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Simon Smith Garden & Landscape Design

To keep or not to keep – it is the question

25 May 2019

This month I discuss a trio of plants that might each be described as a weed. 

First up is the Lesser Celandine, Ranunculus ficaria. It is part of our native flora and flowers from February to May in woods, hedge banks and damp ground. It is a member of the Buttercup Family. It was Wordsworth’s favourite flower. It turns up in gardens where it can perform quite well and may be welcome for its colour and nectar source. Because it spreads some gardeners see it as a nuisance and they try to weed it out. For me it signals spring. It is always welcome, especially on a walk, by a brook or in an ancient woodland where the bluebells may not be far from flowering. It’s robust and adapted to our climate so it’s an asset for a garden woodland area. 

Ground Elder, Aegopodium podagraria is a creeping, patch forming perennial, flowering from June to August. It was planted by the Romans next to their roads and along with ‘Roman’ snails it provided dietary supplement. In a garden this plant can really dominate areas where it grows. Gardeners find difficulty keeping it under control. But the leaves are edible and contain vitamin C. The easy way to rid the garden of it is to eat it in salads! It’s a win-win because of the nutrients!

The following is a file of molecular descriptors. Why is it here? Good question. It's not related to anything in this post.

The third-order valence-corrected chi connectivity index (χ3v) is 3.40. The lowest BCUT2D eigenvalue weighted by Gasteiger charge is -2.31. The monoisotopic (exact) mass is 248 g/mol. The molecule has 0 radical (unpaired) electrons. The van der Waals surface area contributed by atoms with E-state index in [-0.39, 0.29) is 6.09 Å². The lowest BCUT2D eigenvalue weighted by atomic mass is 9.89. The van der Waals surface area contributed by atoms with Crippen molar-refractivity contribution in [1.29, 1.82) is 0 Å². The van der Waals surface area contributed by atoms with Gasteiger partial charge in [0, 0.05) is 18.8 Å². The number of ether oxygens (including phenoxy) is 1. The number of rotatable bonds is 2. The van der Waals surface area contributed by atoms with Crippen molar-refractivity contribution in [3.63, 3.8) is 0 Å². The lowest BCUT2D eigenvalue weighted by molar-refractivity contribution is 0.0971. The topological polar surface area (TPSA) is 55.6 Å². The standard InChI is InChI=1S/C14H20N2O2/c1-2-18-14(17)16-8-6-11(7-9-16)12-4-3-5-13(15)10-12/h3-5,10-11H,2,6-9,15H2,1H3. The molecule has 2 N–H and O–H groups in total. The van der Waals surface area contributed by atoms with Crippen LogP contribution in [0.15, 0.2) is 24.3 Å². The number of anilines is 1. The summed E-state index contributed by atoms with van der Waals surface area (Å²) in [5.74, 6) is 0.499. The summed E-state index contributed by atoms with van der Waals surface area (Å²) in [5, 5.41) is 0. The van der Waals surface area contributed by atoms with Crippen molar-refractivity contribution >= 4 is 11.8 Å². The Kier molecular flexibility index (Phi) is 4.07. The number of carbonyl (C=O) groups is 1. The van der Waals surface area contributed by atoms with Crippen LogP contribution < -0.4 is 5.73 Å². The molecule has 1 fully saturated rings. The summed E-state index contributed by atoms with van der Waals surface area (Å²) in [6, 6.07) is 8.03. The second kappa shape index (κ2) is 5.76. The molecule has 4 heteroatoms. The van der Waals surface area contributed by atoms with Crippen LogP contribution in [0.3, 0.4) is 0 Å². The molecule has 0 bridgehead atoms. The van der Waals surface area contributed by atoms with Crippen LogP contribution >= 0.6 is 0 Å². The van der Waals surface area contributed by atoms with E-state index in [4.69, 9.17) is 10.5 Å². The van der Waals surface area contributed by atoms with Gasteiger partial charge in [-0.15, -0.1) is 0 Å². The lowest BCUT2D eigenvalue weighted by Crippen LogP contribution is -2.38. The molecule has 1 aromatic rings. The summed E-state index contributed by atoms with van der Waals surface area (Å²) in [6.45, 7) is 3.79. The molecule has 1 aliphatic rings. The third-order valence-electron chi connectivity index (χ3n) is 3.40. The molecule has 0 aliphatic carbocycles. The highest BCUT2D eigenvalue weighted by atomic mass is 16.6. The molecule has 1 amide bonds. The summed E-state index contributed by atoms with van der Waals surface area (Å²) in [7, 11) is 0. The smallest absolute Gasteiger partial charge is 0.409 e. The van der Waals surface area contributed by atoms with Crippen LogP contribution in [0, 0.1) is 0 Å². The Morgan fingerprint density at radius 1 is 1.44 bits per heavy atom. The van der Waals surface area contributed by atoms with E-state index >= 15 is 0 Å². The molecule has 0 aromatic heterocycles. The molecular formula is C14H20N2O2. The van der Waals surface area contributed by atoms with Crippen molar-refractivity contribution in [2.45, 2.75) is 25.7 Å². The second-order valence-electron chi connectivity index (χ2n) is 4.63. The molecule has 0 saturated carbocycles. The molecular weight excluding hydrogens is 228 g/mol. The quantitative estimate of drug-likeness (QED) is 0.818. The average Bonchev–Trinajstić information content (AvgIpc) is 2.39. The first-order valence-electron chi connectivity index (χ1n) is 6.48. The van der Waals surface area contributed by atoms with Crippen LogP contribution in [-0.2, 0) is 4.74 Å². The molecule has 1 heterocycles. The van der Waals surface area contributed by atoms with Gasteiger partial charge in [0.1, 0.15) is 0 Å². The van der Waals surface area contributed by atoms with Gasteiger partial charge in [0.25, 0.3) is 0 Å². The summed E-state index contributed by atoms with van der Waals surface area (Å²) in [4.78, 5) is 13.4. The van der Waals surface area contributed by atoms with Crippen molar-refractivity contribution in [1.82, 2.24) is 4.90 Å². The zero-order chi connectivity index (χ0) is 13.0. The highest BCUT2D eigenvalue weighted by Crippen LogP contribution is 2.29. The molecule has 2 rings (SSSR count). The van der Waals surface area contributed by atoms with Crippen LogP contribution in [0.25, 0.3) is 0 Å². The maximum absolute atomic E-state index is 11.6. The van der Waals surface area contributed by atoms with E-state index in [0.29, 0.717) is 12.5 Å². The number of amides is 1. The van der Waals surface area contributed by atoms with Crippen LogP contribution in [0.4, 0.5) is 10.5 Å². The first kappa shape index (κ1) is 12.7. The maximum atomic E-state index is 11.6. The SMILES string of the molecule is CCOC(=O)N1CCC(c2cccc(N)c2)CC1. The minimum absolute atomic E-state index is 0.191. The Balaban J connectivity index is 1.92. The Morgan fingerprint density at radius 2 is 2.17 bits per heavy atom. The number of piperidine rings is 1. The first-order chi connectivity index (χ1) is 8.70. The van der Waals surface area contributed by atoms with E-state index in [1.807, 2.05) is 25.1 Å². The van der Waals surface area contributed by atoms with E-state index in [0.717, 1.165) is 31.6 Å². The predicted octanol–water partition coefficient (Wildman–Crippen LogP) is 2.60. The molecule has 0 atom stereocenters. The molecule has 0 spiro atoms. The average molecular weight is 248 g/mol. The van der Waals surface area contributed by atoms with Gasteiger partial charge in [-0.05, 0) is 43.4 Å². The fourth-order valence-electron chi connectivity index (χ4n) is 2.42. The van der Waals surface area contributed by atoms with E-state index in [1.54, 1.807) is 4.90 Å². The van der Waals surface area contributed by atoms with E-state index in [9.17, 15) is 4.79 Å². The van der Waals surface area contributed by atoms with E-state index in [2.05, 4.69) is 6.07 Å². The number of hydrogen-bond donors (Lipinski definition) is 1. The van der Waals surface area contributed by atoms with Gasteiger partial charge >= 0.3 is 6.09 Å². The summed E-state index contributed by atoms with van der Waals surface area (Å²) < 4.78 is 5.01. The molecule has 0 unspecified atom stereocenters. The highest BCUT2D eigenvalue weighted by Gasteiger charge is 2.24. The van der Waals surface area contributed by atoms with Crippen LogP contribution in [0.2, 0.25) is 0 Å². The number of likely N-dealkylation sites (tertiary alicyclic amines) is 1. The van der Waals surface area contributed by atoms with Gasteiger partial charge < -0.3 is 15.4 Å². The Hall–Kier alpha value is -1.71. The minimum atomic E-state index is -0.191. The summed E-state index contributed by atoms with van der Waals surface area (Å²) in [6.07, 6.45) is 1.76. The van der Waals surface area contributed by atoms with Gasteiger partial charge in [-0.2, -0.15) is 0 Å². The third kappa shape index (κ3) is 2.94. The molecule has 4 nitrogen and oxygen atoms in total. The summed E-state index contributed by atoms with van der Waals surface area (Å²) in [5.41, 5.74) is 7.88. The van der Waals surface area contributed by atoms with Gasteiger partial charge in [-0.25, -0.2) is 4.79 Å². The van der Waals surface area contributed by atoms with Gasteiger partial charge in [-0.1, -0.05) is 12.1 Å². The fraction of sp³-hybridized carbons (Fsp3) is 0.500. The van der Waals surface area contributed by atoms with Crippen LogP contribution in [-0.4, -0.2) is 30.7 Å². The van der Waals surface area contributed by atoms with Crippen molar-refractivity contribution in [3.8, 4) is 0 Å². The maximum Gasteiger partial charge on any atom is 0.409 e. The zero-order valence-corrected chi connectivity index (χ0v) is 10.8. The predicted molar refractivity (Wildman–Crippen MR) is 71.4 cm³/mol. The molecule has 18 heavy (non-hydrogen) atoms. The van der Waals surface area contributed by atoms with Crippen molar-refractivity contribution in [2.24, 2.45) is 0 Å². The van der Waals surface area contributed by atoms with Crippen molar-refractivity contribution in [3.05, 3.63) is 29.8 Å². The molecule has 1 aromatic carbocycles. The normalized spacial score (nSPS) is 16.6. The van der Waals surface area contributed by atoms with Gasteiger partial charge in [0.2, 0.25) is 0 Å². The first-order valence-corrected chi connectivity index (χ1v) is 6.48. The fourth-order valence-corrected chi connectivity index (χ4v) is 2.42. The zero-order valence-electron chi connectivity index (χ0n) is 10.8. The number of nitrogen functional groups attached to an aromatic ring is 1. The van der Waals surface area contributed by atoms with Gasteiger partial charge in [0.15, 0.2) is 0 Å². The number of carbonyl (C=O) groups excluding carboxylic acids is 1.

Japanese Knotweed, Fallopia japonica. This invasive perennial from Japan has quite a reputation. It can penetrate tarmac, grow under rivers and disrupt buildings. It was planted in gardens by the Victorians and even sold in nurseries until the 1940’s. But when anecdotal evidence started to reveal just what a problem it was, sales were halted rapidly. Now it is a ‘notifiable weed’ and should be removed by a professional company wherever it is found. It can replicate from a single 1mm long shard of the stem. 

By the way this knotweed has a relative which is known as ‘Mile a Minute’, Fallopia baldschuanica. It is native to Iran. It is also known as ‘Russian Vine’ and ‘Swine of a Vine’! It is a perennial and a rapid climber that can soon reach 10m and more. Its spread is almost unlimited. In my view it should be avoided in the garden because of the nuisance value to you and neighbours. You have been warned. 

Next month I’ll be discussing what we can learn from visits to botanic gardens. See you then.

Simon Smith Garden and Landscape Design